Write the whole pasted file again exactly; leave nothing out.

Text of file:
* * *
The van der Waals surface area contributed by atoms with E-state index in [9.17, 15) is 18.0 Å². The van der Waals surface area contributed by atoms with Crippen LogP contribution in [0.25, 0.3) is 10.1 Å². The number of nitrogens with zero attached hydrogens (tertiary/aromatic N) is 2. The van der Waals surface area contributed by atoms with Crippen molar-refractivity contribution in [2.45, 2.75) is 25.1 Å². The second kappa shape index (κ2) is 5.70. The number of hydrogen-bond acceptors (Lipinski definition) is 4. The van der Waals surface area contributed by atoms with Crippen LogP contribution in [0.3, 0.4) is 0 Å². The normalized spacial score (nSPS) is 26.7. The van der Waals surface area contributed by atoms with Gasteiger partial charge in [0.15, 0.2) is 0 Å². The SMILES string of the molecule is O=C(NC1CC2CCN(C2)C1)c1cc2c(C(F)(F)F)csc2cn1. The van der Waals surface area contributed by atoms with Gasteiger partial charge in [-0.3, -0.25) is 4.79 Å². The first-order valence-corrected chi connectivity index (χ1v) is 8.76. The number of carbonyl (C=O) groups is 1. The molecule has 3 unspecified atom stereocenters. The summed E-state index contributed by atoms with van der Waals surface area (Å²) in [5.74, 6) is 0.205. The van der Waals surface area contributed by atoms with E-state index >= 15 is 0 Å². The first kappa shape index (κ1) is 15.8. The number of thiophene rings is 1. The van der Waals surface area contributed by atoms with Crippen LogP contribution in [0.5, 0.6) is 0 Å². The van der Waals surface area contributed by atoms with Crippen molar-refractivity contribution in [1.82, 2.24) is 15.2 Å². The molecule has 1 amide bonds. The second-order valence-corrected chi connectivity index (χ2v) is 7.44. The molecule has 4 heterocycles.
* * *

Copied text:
The van der Waals surface area contributed by atoms with E-state index in [9.17, 15) is 18.0 Å². The van der Waals surface area contributed by atoms with Crippen LogP contribution in [0.25, 0.3) is 10.1 Å². The number of nitrogens with zero attached hydrogens (tertiary/aromatic N) is 2. The van der Waals surface area contributed by atoms with Crippen molar-refractivity contribution in [2.45, 2.75) is 25.1 Å². The second kappa shape index (κ2) is 5.70. The number of hydrogen-bond acceptors (Lipinski definition) is 4. The van der Waals surface area contributed by atoms with Crippen LogP contribution in [0.3, 0.4) is 0 Å². The normalized spacial score (nSPS) is 26.7. The van der Waals surface area contributed by atoms with Gasteiger partial charge in [0.15, 0.2) is 0 Å². The SMILES string of the molecule is O=C(NC1CC2CCN(C2)C1)c1cc2c(C(F)(F)F)csc2cn1. The van der Waals surface area contributed by atoms with Gasteiger partial charge in [-0.3, -0.25) is 4.79 Å². The first-order valence-corrected chi connectivity index (χ1v) is 8.76. The number of carbonyl (C=O) groups is 1. The molecule has 3 unspecified atom stereocenters. The summed E-state index contributed by atoms with van der Waals surface area (Å²) in [5.74, 6) is 0.205. The van der Waals surface area contributed by atoms with E-state index >= 15 is 0 Å². The first kappa shape index (κ1) is 15.8. The number of thiophene rings is 1. The van der Waals surface area contributed by atoms with Crippen LogP contribution in [0.5, 0.6) is 0 Å². The van der Waals surface area contributed by atoms with Crippen molar-refractivity contribution in [1.82, 2.24) is 15.2 Å². The molecule has 1 amide bonds. The second-order valence-corrected chi connectivity index (χ2v) is 7.44. The molecule has 4 heterocycles.